REVIEW: Wuthering Heights at Theatre Royal

May 19, 2022

Wuthering Heights

Theatre Royal

Emma Rice returns to Brighton Festival with her new company Wise Children with this wonderful production of Wuthering Heights. Set on the wild and windy Yorkshire Moors is tells an epic story of love, revenge and redemption. Rescued from the Liverpool docks as a child, Heathcliff is adopted by the Earnshaws and taken to live at Wuthering Heights. He finds a kindred spirit in Catherine and a fierce love ignites. When forced apart, a brutal chain of events is unleashed.

The singing in this production is astonishingly good, full bodied, passionate, gripping us in its emotional tension, throwing us up and holding us carefully in the depth of the lows,  Lucy McCormick  and Liam Tamne  lead the company their voices possessing and filling the spaces of the Theatre Royal and are excellent along with atmospheric background vocals and movements being provided by a trio of voices providing interesting reactive to the action unfolding before then.

The diverse cast give us a real insight into the different worlds of Brontës masterpiece  along with the use of puppets for younger kid characters  with different actors speaking, allowing a textured feel to the projection. It feels much ‘bigger’ than it is. The scene transitions are astonishingly slick and fluid, the whole set seems to shudder, heave and suddenly we’re elsewhere, elsewhen.  I’m a fan of a slick set, and the props and level of details bringing atmospheric touches to every moment of action on stage.  Doorways and windows being represented in writhing, turning portals, experiences from both sides, allowing for some fun physical acrobatics.

There are some bonkers abstract props, I adored the chairs on chairs on wheels, but even these abstract touches are given meaning and weave themselves into the whirligig of activity on the stage, the books on broomstick birds delighted me.

Director Rice gives us a cast in top form, who glide, sing, dance, jump, place and act with a refined grace which renders everything feeling natural and unfolding in front of us for the fist time. For those who are new to Bronte work, or know if through film or parody or Kate Bush the narrative can be a touch slow to speed up, but once the tension is building, it’s a pumping wheezing full-speed-ahead engine of narrative direction.  Time is flexible in this production allowing the stories of key characters to be explored in break out scenes which allow us to understand their actions later in their lives.

The dancing is on point and precise throughout, with the whole cast turning moments into delights and shining in their own ways, you often hear of a ‘toe tapping’ musical, Heights is that, with the whole row in the stalls alongside me tapping away with the dance number, the band members interweave their playing with interacting with the dancers, giving an authentic tavern or village fete feel to the action. It’s a real whirl of movement and music.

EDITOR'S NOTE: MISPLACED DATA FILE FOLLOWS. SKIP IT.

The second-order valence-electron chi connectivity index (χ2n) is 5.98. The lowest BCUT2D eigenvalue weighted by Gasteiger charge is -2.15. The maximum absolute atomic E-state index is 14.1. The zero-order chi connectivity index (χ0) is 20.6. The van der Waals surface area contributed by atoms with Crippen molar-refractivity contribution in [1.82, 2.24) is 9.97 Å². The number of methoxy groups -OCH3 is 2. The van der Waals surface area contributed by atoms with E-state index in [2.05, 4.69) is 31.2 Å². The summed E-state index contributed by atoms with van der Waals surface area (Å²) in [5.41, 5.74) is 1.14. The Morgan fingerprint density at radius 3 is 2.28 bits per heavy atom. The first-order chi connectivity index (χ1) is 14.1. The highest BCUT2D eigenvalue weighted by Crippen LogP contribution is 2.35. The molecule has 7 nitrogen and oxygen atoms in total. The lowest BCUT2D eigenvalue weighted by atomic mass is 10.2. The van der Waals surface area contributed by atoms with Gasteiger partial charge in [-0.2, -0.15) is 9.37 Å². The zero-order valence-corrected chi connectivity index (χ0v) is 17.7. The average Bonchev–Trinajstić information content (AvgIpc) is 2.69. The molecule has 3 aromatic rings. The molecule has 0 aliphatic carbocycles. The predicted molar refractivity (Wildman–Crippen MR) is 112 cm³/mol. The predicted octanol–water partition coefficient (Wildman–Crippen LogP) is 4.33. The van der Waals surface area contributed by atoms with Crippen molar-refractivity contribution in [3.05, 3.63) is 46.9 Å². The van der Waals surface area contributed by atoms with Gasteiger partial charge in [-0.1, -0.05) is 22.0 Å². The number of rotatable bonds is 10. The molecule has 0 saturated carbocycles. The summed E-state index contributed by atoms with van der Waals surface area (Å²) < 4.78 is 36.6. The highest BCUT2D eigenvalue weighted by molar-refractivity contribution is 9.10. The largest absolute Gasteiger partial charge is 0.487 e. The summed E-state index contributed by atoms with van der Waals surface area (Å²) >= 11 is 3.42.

We are served a wonderful big dramatic ending to the first half which leaves the audience stunned and not quite sure if it is time to seek refreshments.

With most of the action taking place inside the houses from the books, Wuthering Heights being the most famous one, we are given a dark staging of old spaces. There are times when this can obscure some of  the action . The sound effects are good with big impacts, the storms of the moors being evocatively represented, with the winds and rains forcing themselves in when the doors were opened.

There’s some light audience participation, a lovely moment one of the case dancing and shimming along a row in the stalls, to the audiences’ delight. The same actress playing a rather eccentric character, the son little Linton became a real stand out character with weaving the audience into the action, gently picking on people and filling the space with bizarre movement.  Death is treated in an interesting way, a Dr walks on with a blackboard with the departed  named on, following on from the confusing plot explanations at the beginning, a rather fun poke at Bronte’s mass of interwoven characters.

It’s nice to see credit given to stage staff and production crew at the end of production and just highlights the cooperating and coproduced energy that this thrilling ensemble bring to the theatre.

If you’ve not seen Emily Brontë’s masterpiece on stage, then witness it here transformed into a powerful, uniquely theatrical and musical experience, with Rice’s trademark playfulness and attention to detail.  This is a brilliant performance of precise choreography, full on show tune celebrations , some reflective moments of defined melancholia, a set that thrills and rich colorful Victoriana and African influenced  costumes. This spicy melange of talents are all drawn together by Rice’s direction allowing you to sit back, allow your attention to be enthralled and royally entertained.

Till 21st May

more info or to buy tickets see the Brighton Festival Website here: